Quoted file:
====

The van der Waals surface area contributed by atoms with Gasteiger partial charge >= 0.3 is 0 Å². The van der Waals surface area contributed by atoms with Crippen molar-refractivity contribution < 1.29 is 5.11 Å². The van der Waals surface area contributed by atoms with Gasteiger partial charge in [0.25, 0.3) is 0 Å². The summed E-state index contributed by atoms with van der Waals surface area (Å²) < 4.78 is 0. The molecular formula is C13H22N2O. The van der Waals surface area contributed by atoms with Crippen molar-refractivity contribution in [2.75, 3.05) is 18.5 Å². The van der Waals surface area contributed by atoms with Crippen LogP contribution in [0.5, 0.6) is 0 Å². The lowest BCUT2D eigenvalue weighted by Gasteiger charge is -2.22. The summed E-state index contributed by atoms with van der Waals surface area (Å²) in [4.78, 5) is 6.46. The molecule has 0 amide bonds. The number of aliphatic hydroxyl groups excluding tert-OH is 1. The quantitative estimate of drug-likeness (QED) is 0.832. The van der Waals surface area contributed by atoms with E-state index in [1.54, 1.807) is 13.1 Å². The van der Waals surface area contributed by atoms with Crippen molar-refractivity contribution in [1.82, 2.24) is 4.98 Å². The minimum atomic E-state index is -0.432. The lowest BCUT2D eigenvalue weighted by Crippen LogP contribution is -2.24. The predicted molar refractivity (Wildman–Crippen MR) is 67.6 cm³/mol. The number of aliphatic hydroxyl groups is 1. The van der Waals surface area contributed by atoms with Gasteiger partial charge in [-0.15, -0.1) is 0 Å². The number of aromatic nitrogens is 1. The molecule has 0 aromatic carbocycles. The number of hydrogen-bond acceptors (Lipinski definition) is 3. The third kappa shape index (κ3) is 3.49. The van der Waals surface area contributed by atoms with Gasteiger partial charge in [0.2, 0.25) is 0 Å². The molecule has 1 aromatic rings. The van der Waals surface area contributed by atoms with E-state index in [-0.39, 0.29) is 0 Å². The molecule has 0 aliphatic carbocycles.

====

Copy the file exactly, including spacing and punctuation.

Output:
The van der Waals surface area contributed by atoms with Gasteiger partial charge >= 0.3 is 0 Å². The van der Waals surface area contributed by atoms with Crippen molar-refractivity contribution < 1.29 is 5.11 Å². The van der Waals surface area contributed by atoms with Gasteiger partial charge in [0.25, 0.3) is 0 Å². The summed E-state index contributed by atoms with van der Waals surface area (Å²) < 4.78 is 0. The molecular formula is C13H22N2O. The van der Waals surface area contributed by atoms with Crippen molar-refractivity contribution in [2.75, 3.05) is 18.5 Å². The van der Waals surface area contributed by atoms with Crippen LogP contribution in [0.5, 0.6) is 0 Å². The lowest BCUT2D eigenvalue weighted by Gasteiger charge is -2.22. The summed E-state index contributed by atoms with van der Waals surface area (Å²) in [4.78, 5) is 6.46. The molecule has 0 amide bonds. The number of aliphatic hydroxyl groups excluding tert-OH is 1. The quantitative estimate of drug-likeness (QED) is 0.832. The van der Waals surface area contributed by atoms with E-state index in [1.54, 1.807) is 13.1 Å². The van der Waals surface area contributed by atoms with Crippen molar-refractivity contribution in [1.82, 2.24) is 4.98 Å². The minimum atomic E-state index is -0.432. The lowest BCUT2D eigenvalue weighted by Crippen LogP contribution is -2.24. The predicted molar refractivity (Wildman–Crippen MR) is 67.6 cm³/mol. The number of aliphatic hydroxyl groups is 1. The van der Waals surface area contributed by atoms with Gasteiger partial charge in [-0.15, -0.1) is 0 Å². The number of aromatic nitrogens is 1. The molecule has 0 aromatic carbocycles. The number of hydrogen-bond acceptors (Lipinski definition) is 3. The third kappa shape index (κ3) is 3.49. The van der Waals surface area contributed by atoms with Gasteiger partial charge in [0.2, 0.25) is 0 Å². The molecule has 1 aromatic rings. The van der Waals surface area contributed by atoms with E-state index in [-0.39, 0.29) is 0 Å². The molecule has 0 aliphatic carbocycles.